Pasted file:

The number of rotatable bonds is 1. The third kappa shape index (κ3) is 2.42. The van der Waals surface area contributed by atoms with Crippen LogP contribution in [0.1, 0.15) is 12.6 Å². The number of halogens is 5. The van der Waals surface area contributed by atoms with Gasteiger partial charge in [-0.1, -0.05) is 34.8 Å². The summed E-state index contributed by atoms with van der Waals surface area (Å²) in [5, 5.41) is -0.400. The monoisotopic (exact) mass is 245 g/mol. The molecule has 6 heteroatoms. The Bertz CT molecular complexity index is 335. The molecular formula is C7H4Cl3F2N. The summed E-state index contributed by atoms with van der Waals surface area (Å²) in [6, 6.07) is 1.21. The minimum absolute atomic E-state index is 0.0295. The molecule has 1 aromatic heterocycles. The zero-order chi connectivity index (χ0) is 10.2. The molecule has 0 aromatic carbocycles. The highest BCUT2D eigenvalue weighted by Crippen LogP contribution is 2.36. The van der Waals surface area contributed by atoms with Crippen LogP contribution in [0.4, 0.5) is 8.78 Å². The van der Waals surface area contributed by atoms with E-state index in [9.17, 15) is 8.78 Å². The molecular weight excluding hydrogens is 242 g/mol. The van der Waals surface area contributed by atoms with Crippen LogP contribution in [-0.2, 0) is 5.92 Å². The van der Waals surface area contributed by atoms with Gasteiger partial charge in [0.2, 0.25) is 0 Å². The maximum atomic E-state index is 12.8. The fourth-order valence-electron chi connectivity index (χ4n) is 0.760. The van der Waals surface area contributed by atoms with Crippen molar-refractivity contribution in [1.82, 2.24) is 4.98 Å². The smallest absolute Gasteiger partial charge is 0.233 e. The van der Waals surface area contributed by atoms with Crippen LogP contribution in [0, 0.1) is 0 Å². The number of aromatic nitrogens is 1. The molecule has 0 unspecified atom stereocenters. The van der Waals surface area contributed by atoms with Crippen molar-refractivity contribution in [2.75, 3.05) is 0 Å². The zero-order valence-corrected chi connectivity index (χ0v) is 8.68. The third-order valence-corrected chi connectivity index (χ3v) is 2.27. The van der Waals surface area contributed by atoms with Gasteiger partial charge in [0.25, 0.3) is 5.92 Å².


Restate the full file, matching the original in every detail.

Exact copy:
The number of rotatable bonds is 1. The third kappa shape index (κ3) is 2.42. The van der Waals surface area contributed by atoms with Crippen LogP contribution in [0.1, 0.15) is 12.6 Å². The number of halogens is 5. The van der Waals surface area contributed by atoms with Gasteiger partial charge in [-0.1, -0.05) is 34.8 Å². The summed E-state index contributed by atoms with van der Waals surface area (Å²) in [5, 5.41) is -0.400. The monoisotopic (exact) mass is 245 g/mol. The molecule has 6 heteroatoms. The Bertz CT molecular complexity index is 335. The molecular formula is C7H4Cl3F2N. The summed E-state index contributed by atoms with van der Waals surface area (Å²) in [6, 6.07) is 1.21. The minimum absolute atomic E-state index is 0.0295. The molecule has 1 aromatic heterocycles. The zero-order chi connectivity index (χ0) is 10.2. The molecule has 0 aromatic carbocycles. The highest BCUT2D eigenvalue weighted by Crippen LogP contribution is 2.36. The van der Waals surface area contributed by atoms with Crippen LogP contribution in [0.4, 0.5) is 8.78 Å². The van der Waals surface area contributed by atoms with E-state index in [9.17, 15) is 8.78 Å². The molecular weight excluding hydrogens is 242 g/mol. The van der Waals surface area contributed by atoms with Crippen LogP contribution in [-0.2, 0) is 5.92 Å². The van der Waals surface area contributed by atoms with Gasteiger partial charge in [0.2, 0.25) is 0 Å². The maximum atomic E-state index is 12.8. The fourth-order valence-electron chi connectivity index (χ4n) is 0.760. The van der Waals surface area contributed by atoms with Crippen molar-refractivity contribution in [1.82, 2.24) is 4.98 Å². The smallest absolute Gasteiger partial charge is 0.233 e. The van der Waals surface area contributed by atoms with Crippen LogP contribution in [0, 0.1) is 0 Å². The number of aromatic nitrogens is 1. The molecule has 0 unspecified atom stereocenters. The van der Waals surface area contributed by atoms with Crippen molar-refractivity contribution in [2.75, 3.05) is 0 Å². The zero-order valence-corrected chi connectivity index (χ0v) is 8.68. The third-order valence-corrected chi connectivity index (χ3v) is 2.27. The van der Waals surface area contributed by atoms with Gasteiger partial charge in [0.25, 0.3) is 5.92 Å².